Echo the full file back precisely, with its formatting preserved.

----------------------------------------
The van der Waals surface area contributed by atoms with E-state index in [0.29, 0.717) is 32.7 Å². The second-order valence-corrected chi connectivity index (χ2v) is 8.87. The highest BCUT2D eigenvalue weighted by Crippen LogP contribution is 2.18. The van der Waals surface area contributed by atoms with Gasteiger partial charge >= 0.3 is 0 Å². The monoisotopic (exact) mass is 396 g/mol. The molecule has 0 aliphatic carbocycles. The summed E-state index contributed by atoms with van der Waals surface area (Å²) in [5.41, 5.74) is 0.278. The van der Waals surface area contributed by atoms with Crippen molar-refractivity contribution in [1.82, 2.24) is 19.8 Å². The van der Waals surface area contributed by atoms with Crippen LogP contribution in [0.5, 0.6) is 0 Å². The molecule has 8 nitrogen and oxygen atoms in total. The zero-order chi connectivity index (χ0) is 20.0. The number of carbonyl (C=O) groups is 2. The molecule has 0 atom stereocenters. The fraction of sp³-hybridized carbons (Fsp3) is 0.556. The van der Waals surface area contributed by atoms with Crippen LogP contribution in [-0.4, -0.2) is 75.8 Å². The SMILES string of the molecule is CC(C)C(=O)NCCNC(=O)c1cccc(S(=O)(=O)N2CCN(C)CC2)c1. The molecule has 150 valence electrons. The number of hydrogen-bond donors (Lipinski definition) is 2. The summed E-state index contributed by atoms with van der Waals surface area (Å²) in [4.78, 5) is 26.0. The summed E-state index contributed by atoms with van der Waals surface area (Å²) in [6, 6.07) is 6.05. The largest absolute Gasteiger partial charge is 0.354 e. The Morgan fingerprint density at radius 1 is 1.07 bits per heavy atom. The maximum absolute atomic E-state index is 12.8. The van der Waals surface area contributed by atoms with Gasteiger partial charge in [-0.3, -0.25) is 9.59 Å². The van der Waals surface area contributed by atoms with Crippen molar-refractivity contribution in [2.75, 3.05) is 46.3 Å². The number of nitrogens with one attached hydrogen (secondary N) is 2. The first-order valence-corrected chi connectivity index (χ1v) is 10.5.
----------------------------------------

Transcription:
The van der Waals surface area contributed by atoms with E-state index in [0.29, 0.717) is 32.7 Å². The second-order valence-corrected chi connectivity index (χ2v) is 8.87. The highest BCUT2D eigenvalue weighted by Crippen LogP contribution is 2.18. The van der Waals surface area contributed by atoms with Gasteiger partial charge >= 0.3 is 0 Å². The monoisotopic (exact) mass is 396 g/mol. The molecule has 0 aliphatic carbocycles. The summed E-state index contributed by atoms with van der Waals surface area (Å²) in [5.41, 5.74) is 0.278. The van der Waals surface area contributed by atoms with Crippen molar-refractivity contribution in [1.82, 2.24) is 19.8 Å². The van der Waals surface area contributed by atoms with Crippen LogP contribution in [0.5, 0.6) is 0 Å². The molecule has 8 nitrogen and oxygen atoms in total. The zero-order chi connectivity index (χ0) is 20.0. The number of carbonyl (C=O) groups is 2. The molecule has 0 atom stereocenters. The fraction of sp³-hybridized carbons (Fsp3) is 0.556. The van der Waals surface area contributed by atoms with Crippen LogP contribution in [-0.4, -0.2) is 75.8 Å². The SMILES string of the molecule is CC(C)C(=O)NCCNC(=O)c1cccc(S(=O)(=O)N2CCN(C)CC2)c1. The molecule has 150 valence electrons. The number of hydrogen-bond donors (Lipinski definition) is 2. The summed E-state index contributed by atoms with van der Waals surface area (Å²) in [4.78, 5) is 26.0. The summed E-state index contributed by atoms with van der Waals surface area (Å²) in [6, 6.07) is 6.05. The largest absolute Gasteiger partial charge is 0.354 e. The Morgan fingerprint density at radius 1 is 1.07 bits per heavy atom. The maximum absolute atomic E-state index is 12.8. The van der Waals surface area contributed by atoms with Gasteiger partial charge in [-0.3, -0.25) is 9.59 Å². The van der Waals surface area contributed by atoms with Crippen molar-refractivity contribution in [2.75, 3.05) is 46.3 Å². The number of nitrogens with one attached hydrogen (secondary N) is 2. The first-order valence-corrected chi connectivity index (χ1v) is 10.5.